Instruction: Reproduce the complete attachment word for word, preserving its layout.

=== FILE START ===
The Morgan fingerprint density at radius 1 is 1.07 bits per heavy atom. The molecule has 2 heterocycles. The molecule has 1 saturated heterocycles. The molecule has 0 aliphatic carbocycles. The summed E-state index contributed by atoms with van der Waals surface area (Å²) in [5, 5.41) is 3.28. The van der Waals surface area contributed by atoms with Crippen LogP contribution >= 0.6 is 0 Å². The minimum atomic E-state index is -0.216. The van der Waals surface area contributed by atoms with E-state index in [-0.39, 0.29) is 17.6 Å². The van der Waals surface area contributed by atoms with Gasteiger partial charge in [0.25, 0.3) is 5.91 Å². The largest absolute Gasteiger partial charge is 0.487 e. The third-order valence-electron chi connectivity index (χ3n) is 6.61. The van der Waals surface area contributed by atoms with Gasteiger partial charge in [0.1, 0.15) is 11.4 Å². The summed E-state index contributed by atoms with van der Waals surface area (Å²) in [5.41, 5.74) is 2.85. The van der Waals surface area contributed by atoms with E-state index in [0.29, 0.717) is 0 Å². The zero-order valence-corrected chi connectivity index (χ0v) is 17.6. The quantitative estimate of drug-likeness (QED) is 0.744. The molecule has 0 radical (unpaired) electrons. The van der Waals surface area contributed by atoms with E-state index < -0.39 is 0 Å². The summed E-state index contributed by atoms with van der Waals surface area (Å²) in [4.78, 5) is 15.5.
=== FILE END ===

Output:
The Morgan fingerprint density at radius 1 is 1.07 bits per heavy atom. The molecule has 2 heterocycles. The molecule has 1 saturated heterocycles. The molecule has 0 aliphatic carbocycles. The summed E-state index contributed by atoms with van der Waals surface area (Å²) in [5, 5.41) is 3.28. The van der Waals surface area contributed by atoms with Crippen LogP contribution >= 0.6 is 0 Å². The minimum atomic E-state index is -0.216. The van der Waals surface area contributed by atoms with E-state index in [-0.39, 0.29) is 17.6 Å². The van der Waals surface area contributed by atoms with Gasteiger partial charge in [0.25, 0.3) is 5.91 Å². The largest absolute Gasteiger partial charge is 0.487 e. The third-order valence-electron chi connectivity index (χ3n) is 6.61. The van der Waals surface area contributed by atoms with Gasteiger partial charge in [0.1, 0.15) is 11.4 Å². The summed E-state index contributed by atoms with van der Waals surface area (Å²) in [5.41, 5.74) is 2.85. The van der Waals surface area contributed by atoms with E-state index in [0.29, 0.717) is 0 Å². The zero-order valence-corrected chi connectivity index (χ0v) is 17.6. The quantitative estimate of drug-likeness (QED) is 0.744. The molecule has 0 radical (unpaired) electrons. The van der Waals surface area contributed by atoms with E-state index < -0.39 is 0 Å². The summed E-state index contributed by atoms with van der Waals surface area (Å²) in [4.78, 5) is 15.5.